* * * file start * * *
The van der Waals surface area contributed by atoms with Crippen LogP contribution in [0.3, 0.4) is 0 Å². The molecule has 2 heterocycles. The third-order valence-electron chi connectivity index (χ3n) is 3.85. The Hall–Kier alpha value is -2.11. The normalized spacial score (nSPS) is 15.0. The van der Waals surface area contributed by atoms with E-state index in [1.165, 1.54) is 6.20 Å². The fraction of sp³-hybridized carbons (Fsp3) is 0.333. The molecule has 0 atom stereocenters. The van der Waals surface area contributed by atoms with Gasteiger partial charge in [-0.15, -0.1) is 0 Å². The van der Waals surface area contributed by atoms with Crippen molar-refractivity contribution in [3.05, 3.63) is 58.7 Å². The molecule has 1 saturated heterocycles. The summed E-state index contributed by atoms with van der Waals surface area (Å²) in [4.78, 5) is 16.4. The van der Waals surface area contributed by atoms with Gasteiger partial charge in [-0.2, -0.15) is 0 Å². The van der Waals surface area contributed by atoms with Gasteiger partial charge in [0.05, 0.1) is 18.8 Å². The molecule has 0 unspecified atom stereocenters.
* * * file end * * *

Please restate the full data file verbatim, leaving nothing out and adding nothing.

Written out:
The van der Waals surface area contributed by atoms with Crippen LogP contribution in [0.3, 0.4) is 0 Å². The molecule has 2 heterocycles. The third-order valence-electron chi connectivity index (χ3n) is 3.85. The Hall–Kier alpha value is -2.11. The normalized spacial score (nSPS) is 15.0. The van der Waals surface area contributed by atoms with E-state index in [1.165, 1.54) is 6.20 Å². The fraction of sp³-hybridized carbons (Fsp3) is 0.333. The molecule has 0 atom stereocenters. The van der Waals surface area contributed by atoms with Gasteiger partial charge in [-0.15, -0.1) is 0 Å². The van der Waals surface area contributed by atoms with Crippen molar-refractivity contribution in [3.05, 3.63) is 58.7 Å². The molecule has 1 saturated heterocycles. The summed E-state index contributed by atoms with van der Waals surface area (Å²) in [4.78, 5) is 16.4. The van der Waals surface area contributed by atoms with Gasteiger partial charge in [-0.2, -0.15) is 0 Å². The van der Waals surface area contributed by atoms with Gasteiger partial charge in [0.05, 0.1) is 18.8 Å². The molecule has 0 unspecified atom stereocenters.